Enhancing radiosensitivity: Targeting the DNA repair pathways

Timothy J. Jorgensen

Research output: Contribution to journalReview articlepeer-review

43 Scopus citations


Radiotherapy is very effective in local control of cancerous tumors, but its curative potential is often limited by intrinsic radioresistance of the tumor cells. Since DNA repair pathways remove radiation-induced DNA lesions and protect cells from lethality, these pathways represent potential therapeutic targets to radiosensitize tumors. In order to achieve a therapeutic gain, however, there must be a differential between tumor and normal cells that can be exploited to preferentially target the DNA repair of the tumor, while sparing surrounding normal tissues, and this has represented a significant challenge to progress. Nevertheless, recent advances in our understanding of DNA repair mechanisms and tumor biology, on both the biochemical and genetic levels, have identified molecular differentials that may increase tumor specificity. This mechanistic insight suggests new strategies for radiotherapeutic targeting of DNA repair. Some of these strategies are reviewed here, including synthetic lethal, replicative stress, cell cycle and hypoxia-based approaches. The example of PARP1 inhibitor use in BRCA1 and 2 mutated breast cancer therapy is discussed, and future directions and challenges are explored.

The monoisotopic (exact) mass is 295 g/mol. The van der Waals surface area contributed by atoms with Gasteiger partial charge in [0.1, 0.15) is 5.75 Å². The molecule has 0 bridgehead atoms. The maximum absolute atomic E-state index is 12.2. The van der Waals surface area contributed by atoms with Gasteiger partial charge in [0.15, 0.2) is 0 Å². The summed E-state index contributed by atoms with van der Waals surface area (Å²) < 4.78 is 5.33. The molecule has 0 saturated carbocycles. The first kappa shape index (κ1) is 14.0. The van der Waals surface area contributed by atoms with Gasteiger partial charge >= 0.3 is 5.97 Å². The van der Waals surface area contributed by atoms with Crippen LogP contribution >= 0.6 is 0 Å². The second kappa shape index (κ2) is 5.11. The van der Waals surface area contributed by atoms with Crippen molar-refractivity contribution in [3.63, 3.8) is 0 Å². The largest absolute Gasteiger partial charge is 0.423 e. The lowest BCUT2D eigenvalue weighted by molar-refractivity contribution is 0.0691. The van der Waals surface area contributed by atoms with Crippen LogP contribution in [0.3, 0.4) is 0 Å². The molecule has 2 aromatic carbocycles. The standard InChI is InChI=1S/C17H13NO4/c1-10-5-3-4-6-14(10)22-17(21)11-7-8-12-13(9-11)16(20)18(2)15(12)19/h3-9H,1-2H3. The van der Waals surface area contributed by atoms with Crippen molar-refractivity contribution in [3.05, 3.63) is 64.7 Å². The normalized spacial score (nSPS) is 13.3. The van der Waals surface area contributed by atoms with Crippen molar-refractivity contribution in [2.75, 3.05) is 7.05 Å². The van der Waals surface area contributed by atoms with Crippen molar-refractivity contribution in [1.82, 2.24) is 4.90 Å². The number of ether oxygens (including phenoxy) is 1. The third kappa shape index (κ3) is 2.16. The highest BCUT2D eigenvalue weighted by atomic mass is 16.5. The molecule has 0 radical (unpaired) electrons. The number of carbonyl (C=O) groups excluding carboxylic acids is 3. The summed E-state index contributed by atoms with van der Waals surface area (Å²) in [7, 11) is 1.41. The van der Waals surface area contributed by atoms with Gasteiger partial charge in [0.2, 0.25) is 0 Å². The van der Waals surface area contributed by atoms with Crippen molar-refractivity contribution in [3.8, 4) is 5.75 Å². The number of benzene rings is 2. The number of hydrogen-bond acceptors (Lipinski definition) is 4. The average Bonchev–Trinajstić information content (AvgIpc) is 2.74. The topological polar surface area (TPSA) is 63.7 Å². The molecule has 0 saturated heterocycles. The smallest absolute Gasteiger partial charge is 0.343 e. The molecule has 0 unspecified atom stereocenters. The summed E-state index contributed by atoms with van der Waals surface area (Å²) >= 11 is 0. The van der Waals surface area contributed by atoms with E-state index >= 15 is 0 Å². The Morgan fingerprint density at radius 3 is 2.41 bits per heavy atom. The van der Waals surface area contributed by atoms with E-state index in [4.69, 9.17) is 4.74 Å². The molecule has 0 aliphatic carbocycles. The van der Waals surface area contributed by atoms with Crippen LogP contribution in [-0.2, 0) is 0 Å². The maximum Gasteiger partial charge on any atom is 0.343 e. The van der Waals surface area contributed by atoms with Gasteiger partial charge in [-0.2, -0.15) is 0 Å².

Original languageEnglish (US)
Pages (from-to)665-670
Number of pages6
JournalCancer Biology and Therapy
Issue number8
StatePublished - Apr 15 2009
Externally publishedYes


  • Cancer
  • DNA repair
  • Hypoxic
  • Poly(ADP-ribose) polymerase
  • Radiation biology
  • Radiotherapy
  • Synthetic lethal

ASJC Scopus subject areas

  • Molecular Medicine
  • Oncology
  • Pharmacology
  • Cancer Research


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